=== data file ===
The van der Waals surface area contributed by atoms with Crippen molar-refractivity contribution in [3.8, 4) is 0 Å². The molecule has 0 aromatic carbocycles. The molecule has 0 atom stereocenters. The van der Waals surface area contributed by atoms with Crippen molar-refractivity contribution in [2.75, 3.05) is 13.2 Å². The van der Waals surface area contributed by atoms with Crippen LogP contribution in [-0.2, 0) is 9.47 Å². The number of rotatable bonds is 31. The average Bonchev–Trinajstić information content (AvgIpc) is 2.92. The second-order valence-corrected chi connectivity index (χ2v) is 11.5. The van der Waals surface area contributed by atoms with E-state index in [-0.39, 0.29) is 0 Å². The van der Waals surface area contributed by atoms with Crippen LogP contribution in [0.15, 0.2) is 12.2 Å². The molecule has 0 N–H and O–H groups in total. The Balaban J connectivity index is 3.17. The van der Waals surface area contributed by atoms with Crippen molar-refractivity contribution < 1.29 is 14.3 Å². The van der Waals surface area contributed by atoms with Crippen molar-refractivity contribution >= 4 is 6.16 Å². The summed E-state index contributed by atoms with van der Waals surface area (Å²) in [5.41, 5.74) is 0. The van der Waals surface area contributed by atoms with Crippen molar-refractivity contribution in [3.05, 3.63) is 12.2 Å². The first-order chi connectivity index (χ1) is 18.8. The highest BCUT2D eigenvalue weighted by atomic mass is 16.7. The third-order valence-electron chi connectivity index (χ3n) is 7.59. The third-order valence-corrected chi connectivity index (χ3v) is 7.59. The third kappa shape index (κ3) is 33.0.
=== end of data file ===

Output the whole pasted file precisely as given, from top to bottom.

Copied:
The van der Waals surface area contributed by atoms with Crippen molar-refractivity contribution in [3.8, 4) is 0 Å². The molecule has 0 aromatic carbocycles. The molecule has 0 atom stereocenters. The van der Waals surface area contributed by atoms with Crippen molar-refractivity contribution in [2.75, 3.05) is 13.2 Å². The van der Waals surface area contributed by atoms with Crippen LogP contribution in [-0.2, 0) is 9.47 Å². The number of rotatable bonds is 31. The average Bonchev–Trinajstić information content (AvgIpc) is 2.92. The second-order valence-corrected chi connectivity index (χ2v) is 11.5. The van der Waals surface area contributed by atoms with E-state index in [-0.39, 0.29) is 0 Å². The van der Waals surface area contributed by atoms with Crippen LogP contribution in [0.15, 0.2) is 12.2 Å². The molecule has 0 N–H and O–H groups in total. The Balaban J connectivity index is 3.17. The van der Waals surface area contributed by atoms with Crippen molar-refractivity contribution < 1.29 is 14.3 Å². The van der Waals surface area contributed by atoms with Crippen molar-refractivity contribution >= 4 is 6.16 Å². The summed E-state index contributed by atoms with van der Waals surface area (Å²) in [5.41, 5.74) is 0. The van der Waals surface area contributed by atoms with Crippen molar-refractivity contribution in [3.05, 3.63) is 12.2 Å². The first-order chi connectivity index (χ1) is 18.8. The highest BCUT2D eigenvalue weighted by atomic mass is 16.7. The third-order valence-electron chi connectivity index (χ3n) is 7.59. The third-order valence-corrected chi connectivity index (χ3v) is 7.59. The third kappa shape index (κ3) is 33.0.